Prisoners of Geography by Tim Marshall & illustrated by Grace Easton & Jessica Smith

A Sunday Times bestseller adapted for younger readers, this helps children to understand key ways in which geography affects how the world works. How did the USA become a superpower? Why do people go to war? Why are some countries rich and others poor? These and a host of other difficult questions are confronted in this engaging book. (Adults might learn something too!)

 

BEST FOR YOUNG ADULTS

The Deathless Girls by Kiran Millwood Hargrave 

The superb Millwood Hargrave’s first book for young aduIts, this is a multi-layered, dark and ultimately feminist retelling of the Brides of Dracula. Twins Kizzy and Lil are ripped from their Romani community by the feared Boyar Valkar and taken as slaves. When Kizzy is taken as tribute for the notorious Dragon, Lil and fellow slave Mira set off to find her, on a journey where they encounter the undead, and unleash powerful desires. A gothic tale of hope, bravery, and sisterhood. Suitable for age 13 +.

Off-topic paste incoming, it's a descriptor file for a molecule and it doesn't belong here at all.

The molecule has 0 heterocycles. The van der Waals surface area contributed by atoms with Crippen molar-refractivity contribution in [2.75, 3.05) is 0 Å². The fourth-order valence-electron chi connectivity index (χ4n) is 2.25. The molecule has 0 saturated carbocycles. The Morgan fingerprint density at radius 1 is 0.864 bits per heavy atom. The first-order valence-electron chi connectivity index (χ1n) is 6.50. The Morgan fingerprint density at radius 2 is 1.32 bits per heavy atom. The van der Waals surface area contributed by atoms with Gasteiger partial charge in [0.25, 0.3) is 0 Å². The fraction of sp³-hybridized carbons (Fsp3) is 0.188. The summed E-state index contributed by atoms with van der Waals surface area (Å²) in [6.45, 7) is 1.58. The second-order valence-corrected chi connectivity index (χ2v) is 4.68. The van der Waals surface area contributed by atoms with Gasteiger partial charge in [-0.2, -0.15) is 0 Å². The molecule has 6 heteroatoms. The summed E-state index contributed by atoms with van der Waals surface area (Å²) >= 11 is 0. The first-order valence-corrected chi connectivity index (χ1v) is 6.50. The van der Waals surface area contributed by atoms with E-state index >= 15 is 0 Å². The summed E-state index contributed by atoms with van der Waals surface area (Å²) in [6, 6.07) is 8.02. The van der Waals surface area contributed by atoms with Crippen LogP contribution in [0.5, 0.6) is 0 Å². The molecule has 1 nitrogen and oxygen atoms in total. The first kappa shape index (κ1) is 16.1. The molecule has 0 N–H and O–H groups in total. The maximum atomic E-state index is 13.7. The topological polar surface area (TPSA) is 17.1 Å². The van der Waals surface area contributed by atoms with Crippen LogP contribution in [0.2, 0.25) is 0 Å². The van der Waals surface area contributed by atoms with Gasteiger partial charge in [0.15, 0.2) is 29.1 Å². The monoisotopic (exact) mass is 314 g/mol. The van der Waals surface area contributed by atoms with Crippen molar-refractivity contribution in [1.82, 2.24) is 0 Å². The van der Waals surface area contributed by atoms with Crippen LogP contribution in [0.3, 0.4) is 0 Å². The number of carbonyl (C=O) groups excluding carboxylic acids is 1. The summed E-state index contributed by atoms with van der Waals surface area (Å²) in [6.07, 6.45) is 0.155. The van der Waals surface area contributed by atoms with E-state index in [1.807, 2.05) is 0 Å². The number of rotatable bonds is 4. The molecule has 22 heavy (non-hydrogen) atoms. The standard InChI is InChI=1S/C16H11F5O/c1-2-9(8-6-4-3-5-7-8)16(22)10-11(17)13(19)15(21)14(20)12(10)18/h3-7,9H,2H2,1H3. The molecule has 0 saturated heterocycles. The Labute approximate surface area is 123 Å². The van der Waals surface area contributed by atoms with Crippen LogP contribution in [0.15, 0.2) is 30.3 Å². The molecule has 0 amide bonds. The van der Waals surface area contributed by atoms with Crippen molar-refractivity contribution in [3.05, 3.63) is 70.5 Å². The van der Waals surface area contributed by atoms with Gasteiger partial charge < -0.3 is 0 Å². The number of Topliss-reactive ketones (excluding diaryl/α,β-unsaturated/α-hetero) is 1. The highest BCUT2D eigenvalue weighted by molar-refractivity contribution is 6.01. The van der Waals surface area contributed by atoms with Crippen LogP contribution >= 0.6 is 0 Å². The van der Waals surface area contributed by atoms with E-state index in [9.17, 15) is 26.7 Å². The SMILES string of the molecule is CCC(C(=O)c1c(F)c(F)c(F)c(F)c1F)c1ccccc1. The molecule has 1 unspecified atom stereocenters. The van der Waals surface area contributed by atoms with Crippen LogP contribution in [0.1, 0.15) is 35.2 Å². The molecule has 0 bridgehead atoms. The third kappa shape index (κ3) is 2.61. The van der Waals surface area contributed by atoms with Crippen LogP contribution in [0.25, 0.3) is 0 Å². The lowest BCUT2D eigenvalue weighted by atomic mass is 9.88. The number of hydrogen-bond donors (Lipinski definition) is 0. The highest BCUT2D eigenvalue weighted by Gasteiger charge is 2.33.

Perfectly Preventable Deaths by Deirdre Sullivan 

A macabre tale set in rural Ireland, this sees twins Madeline and Catlin move to an isolated Irish town, a place where teenage girls have been disappearing for generations. As Catlin falls in love and Madeline unlocks her spooky powers, the sisters realise that Ballyfrann is full of predators. Folky horror, with some graphic scenes. Suitable for age 14 +.

 

The Toll by Neal Shusterman 

The finale of a popular and clever trilogy which started with Scythe, this is set in a world that has conquered death. Think a dystopian fantasy for fans of The Hunger Games. We recommend the whole series. Suitable for age 11+.

 

The Harm Tree by Rose Edwards

Fantasy world building from this debut author, which has echoes of the Scandinavian Sagas. Torny and Ebba are friends, too young to remember the civil war that tore apart the kingdom. Torny dreams of the glorious warriors of old, while Ebba misses her home, despite the darkness that drove her from it. Old and new religions fight to gain supremacy and the girls are set on different paths, with heart -wrenching consequences. A huge cast of characters including Gods, spirits, shamans and magic workers, this is Game Of Thrones for teens.

 

The Book House, 93 High St, Thame OX9 3HJ